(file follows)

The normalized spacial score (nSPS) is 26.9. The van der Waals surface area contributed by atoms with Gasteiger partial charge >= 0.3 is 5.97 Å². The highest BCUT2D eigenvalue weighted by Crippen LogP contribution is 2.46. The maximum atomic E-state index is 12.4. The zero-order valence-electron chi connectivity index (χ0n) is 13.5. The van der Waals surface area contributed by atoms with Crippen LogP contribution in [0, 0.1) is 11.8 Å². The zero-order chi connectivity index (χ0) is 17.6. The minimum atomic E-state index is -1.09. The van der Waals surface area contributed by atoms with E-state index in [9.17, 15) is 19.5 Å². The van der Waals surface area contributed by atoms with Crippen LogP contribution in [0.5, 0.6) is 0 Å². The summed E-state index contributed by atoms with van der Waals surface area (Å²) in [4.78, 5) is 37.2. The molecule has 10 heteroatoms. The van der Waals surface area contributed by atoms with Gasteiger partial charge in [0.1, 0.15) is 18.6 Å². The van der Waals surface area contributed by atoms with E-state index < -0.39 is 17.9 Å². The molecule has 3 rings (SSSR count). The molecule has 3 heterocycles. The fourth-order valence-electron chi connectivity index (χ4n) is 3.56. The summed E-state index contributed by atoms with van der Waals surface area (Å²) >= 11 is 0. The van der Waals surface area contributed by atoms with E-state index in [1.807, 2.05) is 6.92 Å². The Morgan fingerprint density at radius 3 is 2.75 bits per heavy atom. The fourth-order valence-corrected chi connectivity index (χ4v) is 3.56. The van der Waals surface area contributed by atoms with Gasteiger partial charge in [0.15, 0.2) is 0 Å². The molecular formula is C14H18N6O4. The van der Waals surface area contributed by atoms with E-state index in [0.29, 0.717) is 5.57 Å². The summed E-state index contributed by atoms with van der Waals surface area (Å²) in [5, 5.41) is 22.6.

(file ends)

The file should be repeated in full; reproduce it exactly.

The normalized spacial score (nSPS) is 26.9. The van der Waals surface area contributed by atoms with Gasteiger partial charge >= 0.3 is 5.97 Å². The highest BCUT2D eigenvalue weighted by Crippen LogP contribution is 2.46. The maximum atomic E-state index is 12.4. The zero-order valence-electron chi connectivity index (χ0n) is 13.5. The van der Waals surface area contributed by atoms with Crippen LogP contribution in [0, 0.1) is 11.8 Å². The zero-order chi connectivity index (χ0) is 17.6. The minimum atomic E-state index is -1.09. The van der Waals surface area contributed by atoms with E-state index in [9.17, 15) is 19.5 Å². The van der Waals surface area contributed by atoms with Crippen LogP contribution in [0.5, 0.6) is 0 Å². The summed E-state index contributed by atoms with van der Waals surface area (Å²) in [4.78, 5) is 37.2. The molecule has 10 heteroatoms. The van der Waals surface area contributed by atoms with Gasteiger partial charge in [0.1, 0.15) is 18.6 Å². The van der Waals surface area contributed by atoms with E-state index < -0.39 is 17.9 Å². The molecule has 3 rings (SSSR count). The molecule has 3 heterocycles. The fourth-order valence-electron chi connectivity index (χ4n) is 3.56. The summed E-state index contributed by atoms with van der Waals surface area (Å²) >= 11 is 0. The van der Waals surface area contributed by atoms with E-state index in [1.807, 2.05) is 6.92 Å². The Morgan fingerprint density at radius 3 is 2.75 bits per heavy atom. The fourth-order valence-corrected chi connectivity index (χ4v) is 3.56. The van der Waals surface area contributed by atoms with Gasteiger partial charge in [0.15, 0.2) is 0 Å². The molecular formula is C14H18N6O4. The van der Waals surface area contributed by atoms with E-state index in [0.29, 0.717) is 5.57 Å². The summed E-state index contributed by atoms with van der Waals surface area (Å²) in [5, 5.41) is 22.6.